The Villanova University
ASTRONOMY INFORMATION PAGE
Welcome to this page of resources for beginning
astronomers. It contains information and links to other astronomy
resources on the World Wide Web, and is updated periodically to reflect
the latest astronomical happenings which you can observe in the sky or on
GENERAL ASTRONOMICAL RESOURCES ON THE WWW
The World Wide Web contains a wealth of information: data, images, ideas. To get you started, here are a few links:
- Sky Publishing Corporation
produces a magazine named "Sky and Telescope". It may be found on
most newsstands. Its WWW site is unusually comprehensive and
current. I can particularly recommend their
SkyWatch 2003 book.
magazine is also a popular newsstand publication. They also
maintain a comprehensive and current website. If you are
contemplating the purchase of a telescope or binoculars, look at
their discussion and tips.
- Learning the constellations is a wonderful experience for the family
to share. It is an adventure into astronomy, history, and mythology.
An excellent first book is "Glow in the Dark Constellations, a Field Guide for Young Stargazers". Although not currently in print, many libraries have it.
Detailed descriptions and images of the
astronomical constellations are held at this University of
- Plan to spend some time at the
Messier Page at the University of Arizona. Charles Messier (1730 - 1817) compiled a list of
objects NOT to be confused as comets, and in doing so,
inadvertently created a list of objects ideally suited for
investigation with binoculars or a small telescope. These objects
[star clusters, exploded stars, nebulae, and galaxies] are readily
seen even in urban areas.
- Comet watching can be fun, too. These dusty iceballs from space are
really important fossils from the early days (millennia) of our solar
system. The Comet Information page at NASA's Jet
Propulsion Laboratory has complete information about comets. Other space travelers, called meteoroids, occasionally
have significant "close encounters" with Earth. You can investigate
them by linking to Comets and Meteor Showers page sponsored by the American Meteor Society.
- The Earth's Moon reveals a wealth of
detail even to binoculars.
The Face of the Moon: Galileo to Apollo is an historical tour you can take on-line.
Also, there are images (zillions!), movies, and audio clips of the lunar
exporations untaken by the Europeans, Japanese, Soviets, and Americans at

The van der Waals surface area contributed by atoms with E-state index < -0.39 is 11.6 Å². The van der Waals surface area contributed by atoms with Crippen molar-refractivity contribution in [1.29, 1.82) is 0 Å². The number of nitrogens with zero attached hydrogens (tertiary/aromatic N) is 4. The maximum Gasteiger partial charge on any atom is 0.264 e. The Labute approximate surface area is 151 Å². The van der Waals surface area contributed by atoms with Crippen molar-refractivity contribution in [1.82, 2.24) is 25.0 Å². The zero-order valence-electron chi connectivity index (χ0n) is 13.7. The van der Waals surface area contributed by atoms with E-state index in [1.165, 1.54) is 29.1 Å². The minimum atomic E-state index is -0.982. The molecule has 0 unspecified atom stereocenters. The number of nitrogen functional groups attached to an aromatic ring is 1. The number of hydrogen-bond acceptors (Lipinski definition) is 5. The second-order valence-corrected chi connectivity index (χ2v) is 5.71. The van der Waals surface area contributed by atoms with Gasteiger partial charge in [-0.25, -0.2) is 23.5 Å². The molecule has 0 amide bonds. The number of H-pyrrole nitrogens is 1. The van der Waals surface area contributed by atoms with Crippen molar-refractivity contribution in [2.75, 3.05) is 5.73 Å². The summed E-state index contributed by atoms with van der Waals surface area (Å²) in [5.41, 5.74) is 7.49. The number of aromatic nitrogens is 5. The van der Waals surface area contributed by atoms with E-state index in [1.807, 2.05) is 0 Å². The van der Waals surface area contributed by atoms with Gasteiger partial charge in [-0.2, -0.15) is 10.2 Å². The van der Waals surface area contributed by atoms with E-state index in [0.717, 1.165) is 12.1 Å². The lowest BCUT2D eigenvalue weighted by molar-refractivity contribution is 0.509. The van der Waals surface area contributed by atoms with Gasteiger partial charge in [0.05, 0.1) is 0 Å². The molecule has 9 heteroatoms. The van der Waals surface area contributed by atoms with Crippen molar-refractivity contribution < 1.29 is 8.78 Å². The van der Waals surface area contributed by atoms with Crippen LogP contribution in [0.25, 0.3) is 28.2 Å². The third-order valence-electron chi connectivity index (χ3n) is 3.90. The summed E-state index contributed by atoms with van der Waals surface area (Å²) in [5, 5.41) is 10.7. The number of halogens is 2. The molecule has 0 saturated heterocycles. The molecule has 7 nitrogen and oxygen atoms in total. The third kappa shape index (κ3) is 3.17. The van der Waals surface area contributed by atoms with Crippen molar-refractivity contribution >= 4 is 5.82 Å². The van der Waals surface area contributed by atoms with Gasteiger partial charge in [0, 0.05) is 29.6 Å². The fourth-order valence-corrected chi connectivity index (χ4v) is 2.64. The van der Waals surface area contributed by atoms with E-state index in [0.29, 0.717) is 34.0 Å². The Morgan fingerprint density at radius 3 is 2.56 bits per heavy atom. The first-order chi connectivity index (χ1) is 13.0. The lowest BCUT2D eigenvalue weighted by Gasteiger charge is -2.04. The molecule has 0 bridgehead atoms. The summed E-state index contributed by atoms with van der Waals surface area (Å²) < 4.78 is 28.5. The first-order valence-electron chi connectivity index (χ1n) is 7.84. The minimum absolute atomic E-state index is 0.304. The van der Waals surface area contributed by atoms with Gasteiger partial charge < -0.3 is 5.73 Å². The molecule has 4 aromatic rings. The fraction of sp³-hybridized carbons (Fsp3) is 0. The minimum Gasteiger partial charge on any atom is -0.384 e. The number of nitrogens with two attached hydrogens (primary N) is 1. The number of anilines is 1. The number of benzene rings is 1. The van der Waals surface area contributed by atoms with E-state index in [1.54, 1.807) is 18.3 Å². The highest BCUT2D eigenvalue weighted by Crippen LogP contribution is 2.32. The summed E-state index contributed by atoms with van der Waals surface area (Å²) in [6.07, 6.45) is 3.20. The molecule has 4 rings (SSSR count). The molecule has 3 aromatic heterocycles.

NASA Goddard Space Flight Center.
- Everything you ever wanted to know about the planets and their
satellites can be found at the
The Nine Planets (maybe eight?) page, also at the University of Arizona.
The National Optical Astronomy
Observatory has images, links, educational programs, data
archives, and projects. The
Space Telescope Science Institute has an entire page for the
public with all the latest and greatest from our Eye in the Sky.
- One of the best space-related pages is, of course, at NASA.
- The whole family can visit a planetarium and observatory.
- The observatory at Villanova University
is open Monday through Thursday, 7:00 PM to 9:00 PM EST
(8:00 PM to 10:00 PM EDT) whenever university classes
are in session.
- The observatory and planetarium at Eastern University
are particularly well-suited for the public.
- The Franklin Institute
offers a wide variety of programs
and facilities. Their inner-city location hampers nighttime
- As you plan for an event, watch the weather forecast. The infrared
image is particularly useful at night, when the companion visible
light image cannot be used.
- Computer planetarium/simulation packages are invaluable for understanding the
appearance of the sky and the motions of the Moon, Sun, and
planets. They can help you plan an observing session, and they can
also keep you busy on cloudy nights. There are many packages
available, both for purchase at a software outlet, or via shareware
on the Internet. For IBM-PC and compatible computers, here are a few
that you may download and play with immediately. Just run the .exe
file and it will self-extract into the component files. (Skyglobe 2.02
is the zipped windows version, and there is also Skyglobe 4 for DOS.
Version 4 contains a windows version executable, but it appears to work only in Windows 3.11
and earlier. Use SG4DOS.EXE in a DOS window.) Also, for
a large listing of software and suppliers, for a wide variety of operating
systems (PC, Mac, OS/2, X-Windows) look at the
Astrosoftware Page at the University of Arizona.
- The Astronomical Society of the Pacific sponsors
Particularly useful for teachers in the
grades 3-12 is their major publication "The Universe At Your
Fingertips, An Astronomy Activity And Resource Notebook". It is
a 2-inch high stack of ideas, activities, resources, and strategies
for bringing astronomy into the classroom.
|This page persists as a public service and a resource
for the Villanova Community and beyond.
Ryan Maloney and his dad Frank, an
astronomer at Villanova University, maintain this page.
Hardware support for this page
comes from the thoughtful generosity of
The Pew Charitable Trusts
© Frank P. Maloney